Today, as Syrian ambassador, Ford pledges loyalty to the Salvadorian option and organizes fundamentalist death squads, which lay the groundwork for public insurrection and Washington and NATO’s upcoming humanitarian war. The strategy is so obvious that the entire world should take notice, in the absence of the efficient work of propaganda and misinformation by the large Western media outlets.
Dwight D Eisenhower: in 1961 the retiring president warned fellow Americans of the danger in allowing too close a relationship between politicians and the defence industry.
War drums are beating for Iran. But who's playing them?
guardian.co.uk, Tuesday 6 December 2011 11.06 EST
In the 14th century there were two pandemics. One was the Black Death, the other was the commercialisation of warfare. Mercenaries had always existed, but under Edward III they became the mainstay of the English army for the first 20 years of what became the Hundred Years war. Then, when Edward signed the treaty of Brétigny in 1360 and told his soldiers to stop fighting and go home, many of them didn't have any homes to go to. They were used to fighting, and that's how they made their money. So they simply formed themselves into freelance armies, aptly called "free companies", that proceeded around France pillaging, killing and raping.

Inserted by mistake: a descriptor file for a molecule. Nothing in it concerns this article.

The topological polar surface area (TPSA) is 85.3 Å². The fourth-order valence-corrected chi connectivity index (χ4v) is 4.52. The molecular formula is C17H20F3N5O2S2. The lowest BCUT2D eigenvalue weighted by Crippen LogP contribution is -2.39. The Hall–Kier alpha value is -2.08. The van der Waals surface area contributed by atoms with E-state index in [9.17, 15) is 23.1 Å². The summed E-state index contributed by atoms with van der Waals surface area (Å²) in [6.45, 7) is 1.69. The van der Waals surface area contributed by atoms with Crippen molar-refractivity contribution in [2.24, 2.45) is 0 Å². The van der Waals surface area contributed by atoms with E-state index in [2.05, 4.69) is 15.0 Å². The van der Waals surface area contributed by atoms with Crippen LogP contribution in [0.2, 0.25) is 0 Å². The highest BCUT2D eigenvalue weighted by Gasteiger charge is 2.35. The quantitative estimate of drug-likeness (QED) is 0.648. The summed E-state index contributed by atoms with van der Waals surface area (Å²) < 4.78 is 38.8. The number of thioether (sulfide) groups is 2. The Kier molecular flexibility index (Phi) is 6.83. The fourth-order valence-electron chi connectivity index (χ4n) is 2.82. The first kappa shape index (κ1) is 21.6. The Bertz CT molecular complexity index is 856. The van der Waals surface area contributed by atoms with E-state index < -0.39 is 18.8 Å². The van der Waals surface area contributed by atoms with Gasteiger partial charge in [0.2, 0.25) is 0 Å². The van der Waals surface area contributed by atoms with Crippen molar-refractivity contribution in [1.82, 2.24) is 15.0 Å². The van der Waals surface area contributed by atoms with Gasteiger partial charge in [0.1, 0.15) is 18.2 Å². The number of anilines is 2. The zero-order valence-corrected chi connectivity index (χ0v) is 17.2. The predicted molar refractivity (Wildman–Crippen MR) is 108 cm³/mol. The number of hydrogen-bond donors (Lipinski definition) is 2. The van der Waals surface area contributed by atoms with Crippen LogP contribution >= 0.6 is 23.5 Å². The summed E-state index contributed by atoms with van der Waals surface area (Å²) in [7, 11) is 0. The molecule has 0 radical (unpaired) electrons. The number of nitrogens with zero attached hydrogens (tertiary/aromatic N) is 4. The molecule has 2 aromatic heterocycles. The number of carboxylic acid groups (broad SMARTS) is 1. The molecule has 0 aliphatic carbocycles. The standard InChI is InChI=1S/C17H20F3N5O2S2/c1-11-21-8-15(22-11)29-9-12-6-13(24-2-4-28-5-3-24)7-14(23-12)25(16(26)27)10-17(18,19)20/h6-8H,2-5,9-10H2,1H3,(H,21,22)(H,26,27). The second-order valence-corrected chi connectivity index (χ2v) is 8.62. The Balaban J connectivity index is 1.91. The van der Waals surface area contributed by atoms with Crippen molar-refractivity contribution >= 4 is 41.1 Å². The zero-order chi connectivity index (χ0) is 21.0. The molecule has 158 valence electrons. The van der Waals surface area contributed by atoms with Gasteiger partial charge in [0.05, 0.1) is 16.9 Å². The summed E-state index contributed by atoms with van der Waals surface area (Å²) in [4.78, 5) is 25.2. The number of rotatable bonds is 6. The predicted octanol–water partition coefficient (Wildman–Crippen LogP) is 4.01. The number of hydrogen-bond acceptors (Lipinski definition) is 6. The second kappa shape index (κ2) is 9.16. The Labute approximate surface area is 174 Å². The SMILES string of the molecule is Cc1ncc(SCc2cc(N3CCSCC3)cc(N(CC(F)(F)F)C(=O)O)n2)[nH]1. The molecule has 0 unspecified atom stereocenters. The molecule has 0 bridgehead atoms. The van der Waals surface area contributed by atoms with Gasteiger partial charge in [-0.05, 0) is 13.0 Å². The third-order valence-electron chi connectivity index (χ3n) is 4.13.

One of these armies was called the Great Company. It totalled, according to one estimate, 16,000 soldiers, larger than any existing national army. Eventually it descended on the pope, in Avignon, and held him to ransom. The pope made the mistake of paying off the mercenaries with huge amounts of cash, which only encouraged them to carry on marauding. He also suggested that they move on into Italy, where his arch-enemies, the Visconti, ran Milan. This they did, under the banner of the Marquis of Monferrato, again subsidised by the pope.